The corpse which had just been removed stared in at me with glazed eyes. Two hours before I had spoken to that man. Now I continued sipping my soup.
Viktor Frankl wrote Man’s search for meaning, a book (originally published as Trotzdem Ja Zum Leben Sagen: Ein Psychologe erlebt das Konzentrationslager) based on his experiences in a concenration camp. The book is a must read for anyone who is interested in a first hand account of events that transpired in numerous concentration camps during the worst days of Nazi rule. Frankl was also the founder of Logotherapy. This and a few other books on the atrocities committed on Jews during the second world war could not, in any way, prepare me for the visit to the Dachau concentration camp memorial site, some 20 odd kms from the city of Munich in the German state of Bavaria.
We (self, Jha, Shailesh, Asmita and Taraka) reached Dachau at a quarter past 11 in the morning on a pleasant Saturday. We saw a documentary that detailed how Dachau and other camps came to exist in the first place and how methodically brutal atrocities were committed in those camps against prisoners. It was a short documentary that left all the viewers stunned. Images tell a thousand words and every image in that documentary was like a piercing arrow. At one point, the narrator said:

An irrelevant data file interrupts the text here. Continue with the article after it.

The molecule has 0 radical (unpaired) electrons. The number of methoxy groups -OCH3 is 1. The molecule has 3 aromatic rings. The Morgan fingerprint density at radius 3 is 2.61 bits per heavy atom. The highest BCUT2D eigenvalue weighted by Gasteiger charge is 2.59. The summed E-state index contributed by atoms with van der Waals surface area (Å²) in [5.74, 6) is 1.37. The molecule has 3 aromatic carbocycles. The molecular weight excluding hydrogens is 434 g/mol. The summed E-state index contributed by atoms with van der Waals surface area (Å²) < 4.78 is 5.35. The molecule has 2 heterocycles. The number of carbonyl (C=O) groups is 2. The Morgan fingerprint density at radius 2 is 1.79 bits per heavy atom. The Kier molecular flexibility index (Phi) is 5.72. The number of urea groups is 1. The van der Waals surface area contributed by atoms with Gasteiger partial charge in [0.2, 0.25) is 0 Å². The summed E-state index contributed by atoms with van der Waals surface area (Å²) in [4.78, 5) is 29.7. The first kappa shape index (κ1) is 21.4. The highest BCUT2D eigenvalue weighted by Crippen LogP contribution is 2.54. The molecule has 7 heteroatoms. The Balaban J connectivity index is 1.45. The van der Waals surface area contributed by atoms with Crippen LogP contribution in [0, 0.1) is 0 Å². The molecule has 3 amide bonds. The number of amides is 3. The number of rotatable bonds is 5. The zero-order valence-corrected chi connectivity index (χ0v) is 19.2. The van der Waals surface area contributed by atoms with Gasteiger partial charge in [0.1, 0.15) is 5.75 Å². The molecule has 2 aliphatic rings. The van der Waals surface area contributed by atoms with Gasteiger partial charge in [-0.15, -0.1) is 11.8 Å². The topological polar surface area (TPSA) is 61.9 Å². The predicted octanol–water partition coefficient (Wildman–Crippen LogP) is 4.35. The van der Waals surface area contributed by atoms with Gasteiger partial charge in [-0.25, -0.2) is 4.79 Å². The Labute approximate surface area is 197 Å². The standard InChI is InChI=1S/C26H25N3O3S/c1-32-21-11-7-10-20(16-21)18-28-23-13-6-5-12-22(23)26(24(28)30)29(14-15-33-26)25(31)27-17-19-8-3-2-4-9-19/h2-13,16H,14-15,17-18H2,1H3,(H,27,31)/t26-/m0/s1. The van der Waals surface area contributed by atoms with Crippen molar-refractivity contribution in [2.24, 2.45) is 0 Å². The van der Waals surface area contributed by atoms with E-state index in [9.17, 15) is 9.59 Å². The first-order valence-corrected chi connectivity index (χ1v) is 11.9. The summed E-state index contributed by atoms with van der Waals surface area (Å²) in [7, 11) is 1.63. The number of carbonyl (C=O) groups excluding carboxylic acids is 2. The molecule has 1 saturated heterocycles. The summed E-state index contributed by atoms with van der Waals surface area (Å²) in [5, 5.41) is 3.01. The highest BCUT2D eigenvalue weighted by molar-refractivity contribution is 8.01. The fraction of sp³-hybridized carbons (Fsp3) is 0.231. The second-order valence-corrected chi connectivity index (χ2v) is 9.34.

“All these people have been victims of man’s cruelty against man”
It was a hard-hitting way to summarize the agonizing torment the prisoners were made to go through!
The camp gate had the inscription, Arbeit macht frei which when translated would mean Work brings freedom. Inside the site premises is a museum that effectively recounts, in chronological order, the dreadful epoch. No words can ever truly capture what human beings went through in those camps!
Many concentration camps were modeled on the lines of Dachau and hence Dachau came to “stand” for all concentration camps established by Nazis. A russian orthodoxy chapel and a church of reconciliation are located inside the site in memory of those who suffered.
The site also houses a grave (Grave of many thousands unknown), crematorium, gas chamber, bunkers and the actual living rooms of the prisoners.In a place meant for a few, hundreds and thousands had suffered! The sight of the waiting roam, disrobing room and the gas chamber in succession, along a line, left me numb.I vividly recollected Frankl at that moment:
“Since Auschwitz we know what man is capable of. Since Hiroshima we know what is at stake.”
Until that Saturday morning, I had thought, thanks to the power of imagination, I can imagine what the written words convey. I was grossly mistaken. I realize, imagination has its limits.